More in the ATV blog: blogs.esa.int/atv
All three Swarm satellites in vertical positions, ready to join the launch adapter. The constellation is being prepared for launch in Plesetsk, Russia.
This spherical container has been engineered to house the most scientifically valuable cargo imaginable – samples brought back from the Red Planet. Weighing less than 5 kg, this 23 cm-diameter sphere has been designed to keep martian samples in pristine condition at a temperature of under -10°C throughout their long journey back to Earth. The container seen here hosts 11 sealable receptacles, including one set aside for a sample of martian air. First the sample container must be landed on Mars, along with a rover to retrieve a cache of samples carefully selected by a previous mission, according to the current mission scenario. Then, once filled, it will be launched back up to Mars orbit. There it will remain for several days until a rendezvous spacecraft performs its capture in an autonomous way. To ease the process of rendezvous, the sample container is equipped with a radio emitter and retro-reflectors for close-up laser ranging. Before being returned to Earth, the container will be enclosed in another larger bio-sealed container ensuring a perfect containment of any returned martian material. This container will then be returned to Earth for a high velocity re-entry.
Shining brightly in this Hubble image is our closest stellar neighbour: Proxima Centauri.
Proxima Centauri lies in the constellation of Centaurus (The Centaur), just over four light-years from Earth. Although it looks bright through the eye of Hubble, as you might expect from the nearest star to the Solar System, Proxima Centauri is not visible to the naked eye. Its average luminosity is very low, and it is quite small compared to other stars, at only about an eighth of the mass of the Sun.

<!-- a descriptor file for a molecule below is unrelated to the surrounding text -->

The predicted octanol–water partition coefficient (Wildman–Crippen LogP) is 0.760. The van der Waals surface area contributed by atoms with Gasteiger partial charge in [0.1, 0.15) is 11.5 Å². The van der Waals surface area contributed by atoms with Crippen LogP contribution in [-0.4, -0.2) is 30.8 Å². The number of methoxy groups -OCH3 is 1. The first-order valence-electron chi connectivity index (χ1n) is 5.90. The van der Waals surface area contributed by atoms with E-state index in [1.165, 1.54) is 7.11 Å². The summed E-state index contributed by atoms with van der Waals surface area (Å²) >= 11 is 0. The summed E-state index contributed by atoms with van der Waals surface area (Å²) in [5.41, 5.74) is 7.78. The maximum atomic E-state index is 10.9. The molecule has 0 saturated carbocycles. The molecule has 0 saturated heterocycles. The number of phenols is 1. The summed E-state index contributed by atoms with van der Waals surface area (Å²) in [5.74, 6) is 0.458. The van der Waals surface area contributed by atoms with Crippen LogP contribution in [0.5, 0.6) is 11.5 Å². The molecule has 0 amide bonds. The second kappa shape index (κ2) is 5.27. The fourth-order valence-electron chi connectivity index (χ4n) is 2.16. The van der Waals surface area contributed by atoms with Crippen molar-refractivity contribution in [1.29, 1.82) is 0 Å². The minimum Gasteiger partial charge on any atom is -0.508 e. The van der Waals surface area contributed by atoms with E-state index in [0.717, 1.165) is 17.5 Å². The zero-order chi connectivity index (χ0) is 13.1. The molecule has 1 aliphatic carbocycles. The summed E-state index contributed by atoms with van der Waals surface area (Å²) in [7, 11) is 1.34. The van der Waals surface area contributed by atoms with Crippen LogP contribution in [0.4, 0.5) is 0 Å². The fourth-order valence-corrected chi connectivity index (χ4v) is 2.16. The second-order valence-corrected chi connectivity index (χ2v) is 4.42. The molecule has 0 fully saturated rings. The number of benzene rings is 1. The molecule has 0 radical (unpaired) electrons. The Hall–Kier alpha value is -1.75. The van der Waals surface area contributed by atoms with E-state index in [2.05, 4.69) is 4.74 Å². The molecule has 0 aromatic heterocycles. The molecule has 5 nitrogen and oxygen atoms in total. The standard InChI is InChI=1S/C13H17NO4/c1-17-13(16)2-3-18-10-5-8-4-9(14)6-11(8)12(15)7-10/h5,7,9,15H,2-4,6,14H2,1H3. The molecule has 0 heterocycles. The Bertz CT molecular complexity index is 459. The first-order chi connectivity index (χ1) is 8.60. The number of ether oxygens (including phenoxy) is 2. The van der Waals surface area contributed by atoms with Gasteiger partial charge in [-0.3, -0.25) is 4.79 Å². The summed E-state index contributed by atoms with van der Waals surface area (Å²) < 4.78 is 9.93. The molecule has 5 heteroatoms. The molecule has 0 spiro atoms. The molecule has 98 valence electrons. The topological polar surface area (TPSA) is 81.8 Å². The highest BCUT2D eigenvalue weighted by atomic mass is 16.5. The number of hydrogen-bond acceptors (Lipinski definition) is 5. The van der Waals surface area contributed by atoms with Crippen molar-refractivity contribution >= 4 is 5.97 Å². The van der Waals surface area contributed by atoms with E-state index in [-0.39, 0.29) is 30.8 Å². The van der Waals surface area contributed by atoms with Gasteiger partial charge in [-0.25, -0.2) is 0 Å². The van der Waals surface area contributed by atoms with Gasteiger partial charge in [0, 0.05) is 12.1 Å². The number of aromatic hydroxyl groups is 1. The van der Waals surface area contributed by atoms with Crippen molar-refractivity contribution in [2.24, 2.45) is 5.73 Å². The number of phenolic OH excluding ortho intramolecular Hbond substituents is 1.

However, on occasion, its brightness increases. Proxima is what is known as a “flare star”, meaning that convection processes within the star’s body make it prone to random and dramatic changes in brightness. The convection processes not only trigger brilliant bursts of starlight but, combined with other factors, mean that Proxima Centauri is in for a very long life. Astronomers predict that this star will remain middle-aged — or a “main sequence” star in astronomical terms — for another four trillion years, some 300 times the age of the current Universe.
These observations were taken using Hubble’s Wide Field and Planetary Camera 2 (WFPC2). Proxima Centauri is actually part of a triple star system — its two companions, Alpha Centauri A and B, lie out of frame.
Although by cosmic standards it is a close neighbour, Proxima Centauri remains a point-like object even using Hubble’s eagle-eyed vision, hinting at the vast scale of the Universe around us.
Week in Images
28 October-2 November 2013